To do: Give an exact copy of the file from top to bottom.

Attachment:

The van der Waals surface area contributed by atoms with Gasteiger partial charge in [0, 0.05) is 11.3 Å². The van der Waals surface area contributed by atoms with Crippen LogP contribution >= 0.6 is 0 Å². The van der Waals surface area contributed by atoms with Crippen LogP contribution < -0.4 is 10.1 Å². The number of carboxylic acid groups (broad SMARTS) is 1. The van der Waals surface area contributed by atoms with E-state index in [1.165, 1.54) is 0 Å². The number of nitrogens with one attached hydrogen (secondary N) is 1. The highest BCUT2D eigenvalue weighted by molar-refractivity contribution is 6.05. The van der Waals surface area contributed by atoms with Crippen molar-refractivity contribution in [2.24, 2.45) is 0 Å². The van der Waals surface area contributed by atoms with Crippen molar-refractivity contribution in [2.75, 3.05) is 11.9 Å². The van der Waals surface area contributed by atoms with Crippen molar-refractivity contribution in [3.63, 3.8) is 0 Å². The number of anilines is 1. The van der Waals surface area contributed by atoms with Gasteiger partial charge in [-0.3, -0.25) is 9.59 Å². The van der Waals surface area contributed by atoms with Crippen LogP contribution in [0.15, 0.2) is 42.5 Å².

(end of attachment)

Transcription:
The van der Waals surface area contributed by atoms with Gasteiger partial charge in [0, 0.05) is 11.3 Å². The van der Waals surface area contributed by atoms with Crippen LogP contribution >= 0.6 is 0 Å². The van der Waals surface area contributed by atoms with Crippen LogP contribution < -0.4 is 10.1 Å². The number of carboxylic acid groups (broad SMARTS) is 1. The van der Waals surface area contributed by atoms with E-state index in [1.165, 1.54) is 0 Å². The number of nitrogens with one attached hydrogen (secondary N) is 1. The highest BCUT2D eigenvalue weighted by molar-refractivity contribution is 6.05. The van der Waals surface area contributed by atoms with Crippen molar-refractivity contribution in [2.24, 2.45) is 0 Å². The van der Waals surface area contributed by atoms with Crippen molar-refractivity contribution in [2.75, 3.05) is 11.9 Å². The van der Waals surface area contributed by atoms with Crippen molar-refractivity contribution in [3.63, 3.8) is 0 Å². The number of anilines is 1. The van der Waals surface area contributed by atoms with Gasteiger partial charge in [-0.3, -0.25) is 9.59 Å². The van der Waals surface area contributed by atoms with Crippen LogP contribution in [0.15, 0.2) is 42.5 Å².